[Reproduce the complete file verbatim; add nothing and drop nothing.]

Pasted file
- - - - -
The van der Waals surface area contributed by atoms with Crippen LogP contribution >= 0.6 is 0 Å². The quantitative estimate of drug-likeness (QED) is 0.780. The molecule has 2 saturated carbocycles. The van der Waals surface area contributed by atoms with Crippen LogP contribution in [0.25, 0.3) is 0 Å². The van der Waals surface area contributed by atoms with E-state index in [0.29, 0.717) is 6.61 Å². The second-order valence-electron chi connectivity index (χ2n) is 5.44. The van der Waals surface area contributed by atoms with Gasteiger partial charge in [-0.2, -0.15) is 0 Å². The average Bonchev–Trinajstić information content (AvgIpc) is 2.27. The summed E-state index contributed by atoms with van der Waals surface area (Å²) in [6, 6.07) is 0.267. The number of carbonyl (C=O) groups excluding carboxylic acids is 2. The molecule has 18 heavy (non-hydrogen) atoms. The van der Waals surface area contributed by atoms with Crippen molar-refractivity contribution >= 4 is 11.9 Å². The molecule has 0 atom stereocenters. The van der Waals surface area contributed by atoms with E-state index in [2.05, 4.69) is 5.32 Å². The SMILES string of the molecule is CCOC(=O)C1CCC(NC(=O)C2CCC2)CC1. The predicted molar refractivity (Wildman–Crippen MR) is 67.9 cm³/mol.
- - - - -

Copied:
The van der Waals surface area contributed by atoms with Crippen LogP contribution >= 0.6 is 0 Å². The quantitative estimate of drug-likeness (QED) is 0.780. The molecule has 2 saturated carbocycles. The van der Waals surface area contributed by atoms with Crippen LogP contribution in [0.25, 0.3) is 0 Å². The van der Waals surface area contributed by atoms with E-state index in [0.29, 0.717) is 6.61 Å². The second-order valence-electron chi connectivity index (χ2n) is 5.44. The van der Waals surface area contributed by atoms with Gasteiger partial charge in [-0.2, -0.15) is 0 Å². The average Bonchev–Trinajstić information content (AvgIpc) is 2.27. The summed E-state index contributed by atoms with van der Waals surface area (Å²) in [6, 6.07) is 0.267. The number of carbonyl (C=O) groups excluding carboxylic acids is 2. The molecule has 18 heavy (non-hydrogen) atoms. The van der Waals surface area contributed by atoms with Crippen molar-refractivity contribution >= 4 is 11.9 Å². The molecule has 0 atom stereocenters. The van der Waals surface area contributed by atoms with E-state index in [2.05, 4.69) is 5.32 Å². The SMILES string of the molecule is CCOC(=O)C1CCC(NC(=O)C2CCC2)CC1. The predicted molar refractivity (Wildman–Crippen MR) is 67.9 cm³/mol.